Moreover, many readers report that using a dandruff shampoo such as Selsun Blue on the face can help ease rosacea as well. Cleansing should be gentle, and dermatologists urge conscientious use of sunscreeen.

Photo by M. Sand, D. Sand, C. Thrandorf, V. Paech, P. Altmeyer, F. G. Bechara
CC 2.0 This photo has been cropped

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About the Author
Terry Graedon, PhD, is a medical anthropologist and co-host of The People’s Pharmacy radio show, co-author of The People’s Pharmacy syndicated newspaper columns and numerous books, and co-founder of The People’s Pharmacy website. Terry taught in the Duke University School of Nursing and was an adjunct assistant professor in the Department of Anthropology. She is a Fellow of the Society of Applied Anthropology. Terry is one of the country's leading authorities on the science behind folk remedies..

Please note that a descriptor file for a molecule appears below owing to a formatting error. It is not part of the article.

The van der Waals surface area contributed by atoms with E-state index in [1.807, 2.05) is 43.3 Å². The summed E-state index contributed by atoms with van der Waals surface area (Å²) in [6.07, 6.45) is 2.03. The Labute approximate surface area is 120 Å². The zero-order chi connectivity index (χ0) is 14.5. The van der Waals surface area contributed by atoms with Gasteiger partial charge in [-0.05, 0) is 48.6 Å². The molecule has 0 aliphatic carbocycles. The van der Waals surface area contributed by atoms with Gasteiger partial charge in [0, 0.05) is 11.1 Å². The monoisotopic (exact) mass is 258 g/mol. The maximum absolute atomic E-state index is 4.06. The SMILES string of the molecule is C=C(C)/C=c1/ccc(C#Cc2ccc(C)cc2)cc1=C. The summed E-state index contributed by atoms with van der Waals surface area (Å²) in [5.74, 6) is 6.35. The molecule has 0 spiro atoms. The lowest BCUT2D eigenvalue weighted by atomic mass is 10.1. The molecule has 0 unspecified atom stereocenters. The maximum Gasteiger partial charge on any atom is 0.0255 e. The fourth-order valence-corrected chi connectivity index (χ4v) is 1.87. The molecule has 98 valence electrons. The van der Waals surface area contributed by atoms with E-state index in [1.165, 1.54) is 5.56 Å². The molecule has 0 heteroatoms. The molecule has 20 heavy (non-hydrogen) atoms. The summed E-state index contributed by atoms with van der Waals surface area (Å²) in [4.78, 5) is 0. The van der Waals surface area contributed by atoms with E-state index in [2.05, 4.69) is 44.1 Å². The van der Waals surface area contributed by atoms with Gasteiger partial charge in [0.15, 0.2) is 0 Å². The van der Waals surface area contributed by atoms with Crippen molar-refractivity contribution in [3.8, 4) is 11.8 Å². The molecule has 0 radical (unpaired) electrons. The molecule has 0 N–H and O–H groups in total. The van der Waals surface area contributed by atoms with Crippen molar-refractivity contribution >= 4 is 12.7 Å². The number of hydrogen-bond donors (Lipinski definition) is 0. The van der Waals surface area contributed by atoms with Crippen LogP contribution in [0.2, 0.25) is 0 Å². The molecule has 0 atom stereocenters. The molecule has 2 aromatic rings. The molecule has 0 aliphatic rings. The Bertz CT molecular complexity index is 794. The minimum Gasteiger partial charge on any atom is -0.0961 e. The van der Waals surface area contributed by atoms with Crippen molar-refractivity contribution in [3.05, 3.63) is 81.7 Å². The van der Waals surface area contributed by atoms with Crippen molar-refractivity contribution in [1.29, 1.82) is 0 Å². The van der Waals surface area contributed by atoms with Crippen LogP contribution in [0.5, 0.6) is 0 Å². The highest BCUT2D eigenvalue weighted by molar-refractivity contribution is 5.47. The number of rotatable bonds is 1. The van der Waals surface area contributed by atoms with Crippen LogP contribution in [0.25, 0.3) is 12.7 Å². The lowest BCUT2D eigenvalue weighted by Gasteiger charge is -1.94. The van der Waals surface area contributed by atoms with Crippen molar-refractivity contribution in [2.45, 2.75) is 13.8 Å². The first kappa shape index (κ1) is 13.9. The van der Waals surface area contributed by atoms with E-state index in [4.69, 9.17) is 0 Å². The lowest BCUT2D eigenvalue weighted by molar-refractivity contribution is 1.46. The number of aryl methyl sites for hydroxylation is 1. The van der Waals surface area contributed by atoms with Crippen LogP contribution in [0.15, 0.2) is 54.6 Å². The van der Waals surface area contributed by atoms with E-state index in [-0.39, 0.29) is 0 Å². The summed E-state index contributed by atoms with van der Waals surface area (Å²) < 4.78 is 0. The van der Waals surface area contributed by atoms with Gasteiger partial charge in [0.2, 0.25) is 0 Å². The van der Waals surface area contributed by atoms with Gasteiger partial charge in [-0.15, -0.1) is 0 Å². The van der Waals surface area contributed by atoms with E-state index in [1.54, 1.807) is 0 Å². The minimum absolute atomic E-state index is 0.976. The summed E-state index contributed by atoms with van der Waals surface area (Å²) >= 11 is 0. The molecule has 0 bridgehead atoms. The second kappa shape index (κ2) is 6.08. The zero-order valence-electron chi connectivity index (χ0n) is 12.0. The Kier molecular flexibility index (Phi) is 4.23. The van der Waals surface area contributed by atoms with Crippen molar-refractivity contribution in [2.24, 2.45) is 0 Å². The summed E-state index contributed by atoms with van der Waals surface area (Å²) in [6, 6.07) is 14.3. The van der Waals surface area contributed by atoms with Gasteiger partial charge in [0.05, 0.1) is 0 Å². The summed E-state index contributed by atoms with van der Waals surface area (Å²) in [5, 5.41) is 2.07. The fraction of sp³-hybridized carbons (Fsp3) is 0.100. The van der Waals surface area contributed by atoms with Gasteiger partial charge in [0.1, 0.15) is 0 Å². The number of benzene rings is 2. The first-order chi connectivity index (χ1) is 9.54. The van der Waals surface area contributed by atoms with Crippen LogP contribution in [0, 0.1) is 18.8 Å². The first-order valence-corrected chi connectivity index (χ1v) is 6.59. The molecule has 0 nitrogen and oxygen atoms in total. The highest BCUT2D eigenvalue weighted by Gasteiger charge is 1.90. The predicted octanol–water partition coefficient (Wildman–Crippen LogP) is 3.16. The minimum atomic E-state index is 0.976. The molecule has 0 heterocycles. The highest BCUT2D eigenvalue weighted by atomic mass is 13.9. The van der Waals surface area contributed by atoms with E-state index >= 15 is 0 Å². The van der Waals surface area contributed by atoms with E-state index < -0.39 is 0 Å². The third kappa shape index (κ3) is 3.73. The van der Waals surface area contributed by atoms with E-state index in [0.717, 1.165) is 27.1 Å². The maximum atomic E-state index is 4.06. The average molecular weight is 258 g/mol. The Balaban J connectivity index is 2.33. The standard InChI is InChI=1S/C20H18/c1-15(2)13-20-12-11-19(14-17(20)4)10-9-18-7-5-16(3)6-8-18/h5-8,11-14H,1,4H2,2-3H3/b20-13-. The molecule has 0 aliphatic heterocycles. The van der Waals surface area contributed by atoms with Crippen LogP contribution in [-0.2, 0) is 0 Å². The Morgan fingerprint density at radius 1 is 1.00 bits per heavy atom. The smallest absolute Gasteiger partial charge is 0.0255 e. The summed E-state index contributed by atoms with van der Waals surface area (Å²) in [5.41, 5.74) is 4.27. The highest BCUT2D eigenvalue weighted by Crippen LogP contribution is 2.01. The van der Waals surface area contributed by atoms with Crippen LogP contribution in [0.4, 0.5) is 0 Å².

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  • Kang CN-Y et al, "Rosacea: An update in diagnosis, classification and management." Skin Therapy Letter, July 2021.
  • Temiz SA et al, "The effect of 577-nm pro-yellow laser on demodex density in patients with rosacea." Journal of Cosmetic Dermatology, March 20, 2021. DOI: 10.1111/jocd.14085
  • Sorbellini E et al, "Coupled blue and red light-emitting diodes therapy efficacy in patients with rosacea: two case reports." Journal of Medical Case Reports, Jan. 28, 2020. DOI: 10.1186/s13256-019-2339-6
  • Forton FMN & De Maertelaer V, "Which factors influence Demodex proliferation? A retrospective pilot study highlighting a possible role of subtle immune variations and sebaceous gland status." Journal of Dermatology, Aug. 2021. DOI: 10.1111/1346-8138.15910
  • Sahni DR et al, "Ivermectin 1% (CD5024) for the treatment of rosacea." Expert Opinion on Pharmacotherapy, April 2018. DOI: 10.1080/14656566.2018.1447562
  • Zhang H et al, "Rosacea treatment: Review and update." Dermatology and Therapy, Feb. 2021. DOI: 10.1007/s13555-020-00461-0